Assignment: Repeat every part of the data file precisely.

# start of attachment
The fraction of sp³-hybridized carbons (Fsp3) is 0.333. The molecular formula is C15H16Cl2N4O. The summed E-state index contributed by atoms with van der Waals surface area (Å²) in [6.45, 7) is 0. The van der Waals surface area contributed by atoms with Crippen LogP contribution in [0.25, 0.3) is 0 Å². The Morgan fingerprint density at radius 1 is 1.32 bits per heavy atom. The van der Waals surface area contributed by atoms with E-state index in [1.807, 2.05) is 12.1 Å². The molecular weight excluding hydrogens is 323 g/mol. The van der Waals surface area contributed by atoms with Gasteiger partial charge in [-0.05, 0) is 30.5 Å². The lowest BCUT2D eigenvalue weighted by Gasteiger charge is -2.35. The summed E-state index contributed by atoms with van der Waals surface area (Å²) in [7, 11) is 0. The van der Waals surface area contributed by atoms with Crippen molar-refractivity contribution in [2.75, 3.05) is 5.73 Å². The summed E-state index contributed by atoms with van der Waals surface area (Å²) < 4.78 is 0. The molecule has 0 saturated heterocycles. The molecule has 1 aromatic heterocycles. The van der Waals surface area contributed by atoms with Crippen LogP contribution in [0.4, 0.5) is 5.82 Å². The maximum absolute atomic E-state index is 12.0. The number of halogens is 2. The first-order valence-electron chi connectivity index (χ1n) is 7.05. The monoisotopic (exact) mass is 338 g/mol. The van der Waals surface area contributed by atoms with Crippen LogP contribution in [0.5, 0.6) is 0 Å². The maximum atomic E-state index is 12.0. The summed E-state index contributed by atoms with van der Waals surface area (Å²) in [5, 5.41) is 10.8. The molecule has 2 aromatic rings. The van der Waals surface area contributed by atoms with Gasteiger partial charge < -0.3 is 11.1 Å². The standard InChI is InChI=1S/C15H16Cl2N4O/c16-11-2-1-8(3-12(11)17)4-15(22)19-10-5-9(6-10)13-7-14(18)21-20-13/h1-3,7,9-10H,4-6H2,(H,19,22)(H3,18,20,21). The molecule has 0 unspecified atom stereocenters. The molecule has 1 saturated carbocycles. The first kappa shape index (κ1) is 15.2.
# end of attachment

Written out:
The fraction of sp³-hybridized carbons (Fsp3) is 0.333. The molecular formula is C15H16Cl2N4O. The summed E-state index contributed by atoms with van der Waals surface area (Å²) in [6.45, 7) is 0. The van der Waals surface area contributed by atoms with Crippen LogP contribution in [0.25, 0.3) is 0 Å². The Morgan fingerprint density at radius 1 is 1.32 bits per heavy atom. The van der Waals surface area contributed by atoms with E-state index in [1.807, 2.05) is 12.1 Å². The molecular weight excluding hydrogens is 323 g/mol. The van der Waals surface area contributed by atoms with Gasteiger partial charge in [-0.05, 0) is 30.5 Å². The lowest BCUT2D eigenvalue weighted by Gasteiger charge is -2.35. The summed E-state index contributed by atoms with van der Waals surface area (Å²) in [7, 11) is 0. The van der Waals surface area contributed by atoms with Crippen molar-refractivity contribution in [2.75, 3.05) is 5.73 Å². The summed E-state index contributed by atoms with van der Waals surface area (Å²) < 4.78 is 0. The molecule has 0 saturated heterocycles. The molecule has 1 aromatic heterocycles. The van der Waals surface area contributed by atoms with Crippen LogP contribution in [0.4, 0.5) is 5.82 Å². The maximum absolute atomic E-state index is 12.0. The number of halogens is 2. The first-order valence-electron chi connectivity index (χ1n) is 7.05. The monoisotopic (exact) mass is 338 g/mol. The van der Waals surface area contributed by atoms with Crippen LogP contribution in [0.5, 0.6) is 0 Å². The maximum atomic E-state index is 12.0. The summed E-state index contributed by atoms with van der Waals surface area (Å²) in [5, 5.41) is 10.8. The molecule has 2 aromatic rings. The van der Waals surface area contributed by atoms with Gasteiger partial charge < -0.3 is 11.1 Å². The standard InChI is InChI=1S/C15H16Cl2N4O/c16-11-2-1-8(3-12(11)17)4-15(22)19-10-5-9(6-10)13-7-14(18)21-20-13/h1-3,7,9-10H,4-6H2,(H,19,22)(H3,18,20,21). The molecule has 0 unspecified atom stereocenters. The molecule has 1 saturated carbocycles. The first kappa shape index (κ1) is 15.2.